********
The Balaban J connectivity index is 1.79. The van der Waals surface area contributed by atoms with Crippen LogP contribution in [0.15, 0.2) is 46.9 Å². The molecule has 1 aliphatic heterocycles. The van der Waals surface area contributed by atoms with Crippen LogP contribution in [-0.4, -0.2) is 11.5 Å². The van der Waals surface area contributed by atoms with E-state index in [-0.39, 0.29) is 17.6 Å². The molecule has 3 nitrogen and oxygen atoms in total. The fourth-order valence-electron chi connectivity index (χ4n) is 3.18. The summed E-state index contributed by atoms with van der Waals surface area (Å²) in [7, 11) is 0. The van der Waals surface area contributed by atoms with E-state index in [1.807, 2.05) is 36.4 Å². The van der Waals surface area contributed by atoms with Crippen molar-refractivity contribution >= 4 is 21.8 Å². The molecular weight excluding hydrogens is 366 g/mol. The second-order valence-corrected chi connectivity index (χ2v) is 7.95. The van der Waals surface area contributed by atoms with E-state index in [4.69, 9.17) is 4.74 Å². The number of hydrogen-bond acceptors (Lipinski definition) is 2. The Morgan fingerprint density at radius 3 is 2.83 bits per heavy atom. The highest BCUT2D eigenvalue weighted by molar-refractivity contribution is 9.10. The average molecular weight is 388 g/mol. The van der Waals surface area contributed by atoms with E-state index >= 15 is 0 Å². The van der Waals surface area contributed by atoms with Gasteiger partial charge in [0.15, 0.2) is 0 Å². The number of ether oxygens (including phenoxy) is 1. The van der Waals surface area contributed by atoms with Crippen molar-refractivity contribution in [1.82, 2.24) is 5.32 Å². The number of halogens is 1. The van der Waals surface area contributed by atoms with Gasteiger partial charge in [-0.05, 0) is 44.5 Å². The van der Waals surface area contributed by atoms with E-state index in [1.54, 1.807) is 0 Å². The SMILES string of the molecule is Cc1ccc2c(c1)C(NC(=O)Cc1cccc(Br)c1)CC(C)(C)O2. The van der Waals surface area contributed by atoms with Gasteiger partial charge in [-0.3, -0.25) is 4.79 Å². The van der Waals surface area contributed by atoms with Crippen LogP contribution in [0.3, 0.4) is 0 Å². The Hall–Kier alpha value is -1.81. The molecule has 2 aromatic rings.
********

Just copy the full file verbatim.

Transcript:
The Balaban J connectivity index is 1.79. The van der Waals surface area contributed by atoms with Crippen LogP contribution in [0.15, 0.2) is 46.9 Å². The molecule has 1 aliphatic heterocycles. The van der Waals surface area contributed by atoms with Crippen LogP contribution in [-0.4, -0.2) is 11.5 Å². The van der Waals surface area contributed by atoms with E-state index in [-0.39, 0.29) is 17.6 Å². The molecule has 3 nitrogen and oxygen atoms in total. The fourth-order valence-electron chi connectivity index (χ4n) is 3.18. The summed E-state index contributed by atoms with van der Waals surface area (Å²) in [7, 11) is 0. The van der Waals surface area contributed by atoms with E-state index in [1.807, 2.05) is 36.4 Å². The van der Waals surface area contributed by atoms with Crippen molar-refractivity contribution >= 4 is 21.8 Å². The molecular weight excluding hydrogens is 366 g/mol. The second-order valence-corrected chi connectivity index (χ2v) is 7.95. The van der Waals surface area contributed by atoms with E-state index in [4.69, 9.17) is 4.74 Å². The number of hydrogen-bond acceptors (Lipinski definition) is 2. The Morgan fingerprint density at radius 3 is 2.83 bits per heavy atom. The highest BCUT2D eigenvalue weighted by molar-refractivity contribution is 9.10. The average molecular weight is 388 g/mol. The van der Waals surface area contributed by atoms with E-state index >= 15 is 0 Å². The van der Waals surface area contributed by atoms with Gasteiger partial charge in [0.15, 0.2) is 0 Å². The number of ether oxygens (including phenoxy) is 1. The van der Waals surface area contributed by atoms with Crippen molar-refractivity contribution in [1.82, 2.24) is 5.32 Å². The number of halogens is 1. The van der Waals surface area contributed by atoms with Gasteiger partial charge in [-0.05, 0) is 44.5 Å². The van der Waals surface area contributed by atoms with E-state index in [1.54, 1.807) is 0 Å². The SMILES string of the molecule is Cc1ccc2c(c1)C(NC(=O)Cc1cccc(Br)c1)CC(C)(C)O2. The van der Waals surface area contributed by atoms with Gasteiger partial charge in [-0.3, -0.25) is 4.79 Å². The van der Waals surface area contributed by atoms with Crippen LogP contribution in [0.3, 0.4) is 0 Å². The Hall–Kier alpha value is -1.81. The molecule has 2 aromatic rings.